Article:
You walk about 5,000 steps per day thanks to them. That’s a distance of 2.5 miles! Not to mention that your feet must bear the weight of your body every step of the way. We also stuff them into shoes and stand on them for long periods of time. They deserve a little more attention than you’re probably giving them. The following is a brief guide.
How should I care for my feet?
It is just as important to take good care of your feet as you would brush your teeth every day.
- Keep an eye out for cuts, sores, swelling, and infected toenails.
- Clean them with warm water, but don’t soak them because that could dry them out.
- Keep them moisturized every day with lotion, cream, or petroleum jelly. Avoid putting moisturizer between your skin and your clothes your toes. In order to prevent infection, the skin should remain dry.
- Shoes that are too tight should be avoided. Foot pain should not be caused by your shoes.
- Avoid flip-flops and flats. There is not enough arch support.
- Rotate your shoes so you don’t wear the same pair every day.
- Nail clippers work best for straightening toenails. Once you’ve smoothed the corners with an emery board or nail file, the nail is less likely to grow into your skin.
Corns and Calluses
What are corns and calluses?
A corn or callus is a thick, hard patch of skin on your feet. You may experience pain when you walk or wear shoes if you have them.
Usually, they develop from rubbing, such as from wearing very tight shoes, or when others place too much pressure on your face foot, for example, after standing for a long time or running.
Only their placement on your feet differs between the two. Usually, corns form on the top of the foot, sometimes on a toe, while calluses form on the bottom.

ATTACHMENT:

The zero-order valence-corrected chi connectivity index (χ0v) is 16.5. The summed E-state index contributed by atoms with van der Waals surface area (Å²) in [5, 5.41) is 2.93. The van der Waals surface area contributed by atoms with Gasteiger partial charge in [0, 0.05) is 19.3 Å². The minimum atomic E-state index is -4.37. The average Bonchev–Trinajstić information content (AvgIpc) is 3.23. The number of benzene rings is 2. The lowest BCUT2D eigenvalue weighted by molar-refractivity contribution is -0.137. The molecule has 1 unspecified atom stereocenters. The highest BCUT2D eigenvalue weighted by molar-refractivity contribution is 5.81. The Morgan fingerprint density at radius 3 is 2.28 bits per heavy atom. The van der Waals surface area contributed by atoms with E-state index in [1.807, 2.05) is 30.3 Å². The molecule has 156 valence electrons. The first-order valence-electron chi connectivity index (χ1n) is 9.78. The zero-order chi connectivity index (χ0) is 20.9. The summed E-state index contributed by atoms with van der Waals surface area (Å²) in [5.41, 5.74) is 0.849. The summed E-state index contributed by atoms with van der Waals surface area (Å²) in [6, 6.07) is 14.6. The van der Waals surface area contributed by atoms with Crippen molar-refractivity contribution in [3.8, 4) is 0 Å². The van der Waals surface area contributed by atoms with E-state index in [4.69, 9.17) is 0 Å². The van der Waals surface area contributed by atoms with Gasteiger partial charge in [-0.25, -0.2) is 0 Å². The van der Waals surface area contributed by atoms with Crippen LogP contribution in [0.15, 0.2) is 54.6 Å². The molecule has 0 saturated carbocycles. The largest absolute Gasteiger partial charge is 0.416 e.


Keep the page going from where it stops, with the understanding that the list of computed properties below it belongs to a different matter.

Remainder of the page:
What is the best way to treat corns and calluses?
Mild corns and calluses usually do not require treatment and will go away on their own. To help them disappear faster, you can do the following things:
- Protect your skin by wearing thick socks.
- In the shower or bath, rub your callus with a pumice stone.
- To relieve pressure, use corn pads.
- Salicylic acid can help dissolve corns and calluses. Make sure you follow directions carefully to avoid damaging healthy skin. If you have diabetes, don’t use acid treatments on your feet.
- Make sure your feet are orthotic-free.
What is the best time to see a doctor?
Do not try to treat your corns or calluses on your own if you have diabetes. See your doctor as soon as possible.
You should also see your doctor if you are feeling any pain. Shoes may need to be changed or padded. The doctor might even shave off the corn or callus. You may need cortisone injections, or in some cases, surgery, if you have a lot of pain.
Can corns and calluses be prevented?